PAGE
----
For the past ten years, I’ve admired the row of trees on the opposite side of the street from our apartment building. In spring their blossoms are the most delicate mauve – unlike their larger counterparts, the horse chestnut and plane trees, these delicate trees keep to themselves like a cluster of chummy old friends.
Finally, after five years of admiring them, I asked a friend what they might be called in French. She shrugged her shoulders, “I don’t know much about trees – but they could be catalpa,” she suggested. In the corner of Luxembourg gardens where the Tai Chi practitioners meet, there’s another grove of catalpa trees – or so I thought they were called until I found them to be named paulownia trees.
Paulownia trees or paulownia-tomentosa are Chinese in origin. It is commonly called the Empress tree or the Princess Tree (relating to the Pavlovna, daughter of Tsar Paul I of Russia) The leaf shape and the tubular fox-glove shaped flower closely resembles the catalpa (there is a species of paulownia referred to as catalpa) but I will not rest now until I have found the exact species name for these trees that have blossomed unfailingly for so many years. My French dictionary uses refers to this family ‘scrofulariacees’ – ” an Extreme Orient decorative tree whose perfumed blossoms are mauve in color. The tree was named ‘paulownia’ for Anna Pavlovna, the daughter of Tsar Paul I, 1864. It is a lovely delicate tree – and although Anna Pavlova, the star ballerina of the Bolshoi was not yet born when these trees were originally brought to France, perhaps some gardener may have been thinking of Pavlova when the more recent trees were planted. Certainly each tree in Paris has its story (but only the gardener knows the true story).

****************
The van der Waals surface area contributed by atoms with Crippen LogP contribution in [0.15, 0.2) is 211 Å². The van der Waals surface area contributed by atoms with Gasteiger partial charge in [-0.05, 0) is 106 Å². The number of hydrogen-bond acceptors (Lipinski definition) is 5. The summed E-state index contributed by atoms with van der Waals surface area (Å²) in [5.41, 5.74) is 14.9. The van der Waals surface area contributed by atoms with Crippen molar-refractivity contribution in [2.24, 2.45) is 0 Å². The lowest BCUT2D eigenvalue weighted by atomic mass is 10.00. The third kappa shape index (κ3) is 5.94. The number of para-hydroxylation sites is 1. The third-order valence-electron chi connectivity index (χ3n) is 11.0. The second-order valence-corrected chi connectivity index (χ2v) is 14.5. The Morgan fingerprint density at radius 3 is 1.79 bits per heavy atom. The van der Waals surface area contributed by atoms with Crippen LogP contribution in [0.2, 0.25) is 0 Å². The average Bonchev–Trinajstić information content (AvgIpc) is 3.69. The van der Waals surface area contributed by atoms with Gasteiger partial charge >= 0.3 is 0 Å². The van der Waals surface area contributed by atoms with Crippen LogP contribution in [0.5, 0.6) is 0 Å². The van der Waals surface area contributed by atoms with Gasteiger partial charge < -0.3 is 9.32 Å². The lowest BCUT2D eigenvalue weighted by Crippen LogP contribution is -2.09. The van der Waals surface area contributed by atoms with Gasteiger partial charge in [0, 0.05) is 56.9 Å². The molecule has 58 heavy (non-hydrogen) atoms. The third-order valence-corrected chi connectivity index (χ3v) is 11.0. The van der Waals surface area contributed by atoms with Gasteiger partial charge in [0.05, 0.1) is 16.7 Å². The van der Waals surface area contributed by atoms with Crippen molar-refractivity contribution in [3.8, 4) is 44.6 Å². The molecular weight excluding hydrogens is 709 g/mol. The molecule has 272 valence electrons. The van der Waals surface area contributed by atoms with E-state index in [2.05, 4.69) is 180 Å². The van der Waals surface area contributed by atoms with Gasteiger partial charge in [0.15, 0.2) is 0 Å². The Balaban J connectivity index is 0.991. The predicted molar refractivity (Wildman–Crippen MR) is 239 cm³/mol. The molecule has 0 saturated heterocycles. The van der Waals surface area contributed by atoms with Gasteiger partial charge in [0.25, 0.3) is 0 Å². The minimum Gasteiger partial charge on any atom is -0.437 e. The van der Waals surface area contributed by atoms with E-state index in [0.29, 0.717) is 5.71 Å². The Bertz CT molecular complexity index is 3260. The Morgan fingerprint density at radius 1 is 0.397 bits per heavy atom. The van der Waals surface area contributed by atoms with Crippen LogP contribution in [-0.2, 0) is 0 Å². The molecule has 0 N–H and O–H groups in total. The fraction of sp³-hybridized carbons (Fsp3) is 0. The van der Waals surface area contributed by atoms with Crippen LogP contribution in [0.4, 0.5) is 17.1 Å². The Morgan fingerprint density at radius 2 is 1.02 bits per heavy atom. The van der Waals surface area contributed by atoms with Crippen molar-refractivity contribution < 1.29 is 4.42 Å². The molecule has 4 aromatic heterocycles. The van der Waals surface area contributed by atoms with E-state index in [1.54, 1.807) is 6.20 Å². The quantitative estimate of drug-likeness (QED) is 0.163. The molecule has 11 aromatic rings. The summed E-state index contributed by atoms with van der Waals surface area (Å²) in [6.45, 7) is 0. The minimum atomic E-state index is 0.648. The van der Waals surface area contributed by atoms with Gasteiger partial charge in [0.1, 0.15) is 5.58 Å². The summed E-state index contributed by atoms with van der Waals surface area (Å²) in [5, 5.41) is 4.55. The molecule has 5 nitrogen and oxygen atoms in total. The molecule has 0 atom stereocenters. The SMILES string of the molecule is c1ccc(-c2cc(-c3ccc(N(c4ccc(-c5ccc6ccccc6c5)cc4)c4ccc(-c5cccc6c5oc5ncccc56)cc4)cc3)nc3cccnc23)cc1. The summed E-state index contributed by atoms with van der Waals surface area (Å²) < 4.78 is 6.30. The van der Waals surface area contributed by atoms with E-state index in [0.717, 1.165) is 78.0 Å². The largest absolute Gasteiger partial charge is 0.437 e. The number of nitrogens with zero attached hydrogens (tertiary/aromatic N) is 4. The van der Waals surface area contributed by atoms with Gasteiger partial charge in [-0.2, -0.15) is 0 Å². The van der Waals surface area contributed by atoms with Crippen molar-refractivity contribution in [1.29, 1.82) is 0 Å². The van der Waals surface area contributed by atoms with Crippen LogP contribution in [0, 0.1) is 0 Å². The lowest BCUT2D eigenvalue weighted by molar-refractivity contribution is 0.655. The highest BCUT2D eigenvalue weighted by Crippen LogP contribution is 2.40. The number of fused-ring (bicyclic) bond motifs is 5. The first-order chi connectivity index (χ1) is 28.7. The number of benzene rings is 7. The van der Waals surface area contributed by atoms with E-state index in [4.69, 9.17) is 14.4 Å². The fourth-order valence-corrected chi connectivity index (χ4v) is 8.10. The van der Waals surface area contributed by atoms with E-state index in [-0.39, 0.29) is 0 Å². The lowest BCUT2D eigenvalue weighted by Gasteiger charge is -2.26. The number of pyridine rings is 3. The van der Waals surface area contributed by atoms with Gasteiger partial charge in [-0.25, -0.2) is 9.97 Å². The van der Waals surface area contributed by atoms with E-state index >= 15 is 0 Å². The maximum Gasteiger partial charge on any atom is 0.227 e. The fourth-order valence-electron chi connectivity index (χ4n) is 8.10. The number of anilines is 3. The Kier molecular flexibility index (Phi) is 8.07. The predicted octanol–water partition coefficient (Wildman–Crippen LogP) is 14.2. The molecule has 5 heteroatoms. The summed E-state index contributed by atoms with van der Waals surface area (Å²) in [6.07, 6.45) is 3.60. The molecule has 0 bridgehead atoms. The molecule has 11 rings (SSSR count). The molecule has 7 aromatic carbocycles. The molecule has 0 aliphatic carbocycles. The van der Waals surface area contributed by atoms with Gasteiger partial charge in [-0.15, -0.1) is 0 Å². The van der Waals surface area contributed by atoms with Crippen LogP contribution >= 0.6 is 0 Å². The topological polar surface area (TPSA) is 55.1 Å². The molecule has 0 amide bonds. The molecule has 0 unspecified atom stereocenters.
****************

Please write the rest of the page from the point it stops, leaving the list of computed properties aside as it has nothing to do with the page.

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If you stay in Paris long enough, you end up finding your favorite tree – for one blogger at Rue Rude, the favorite is a beech tree in the Bois de Boulogne. You too, will find your favorite tree – eventually.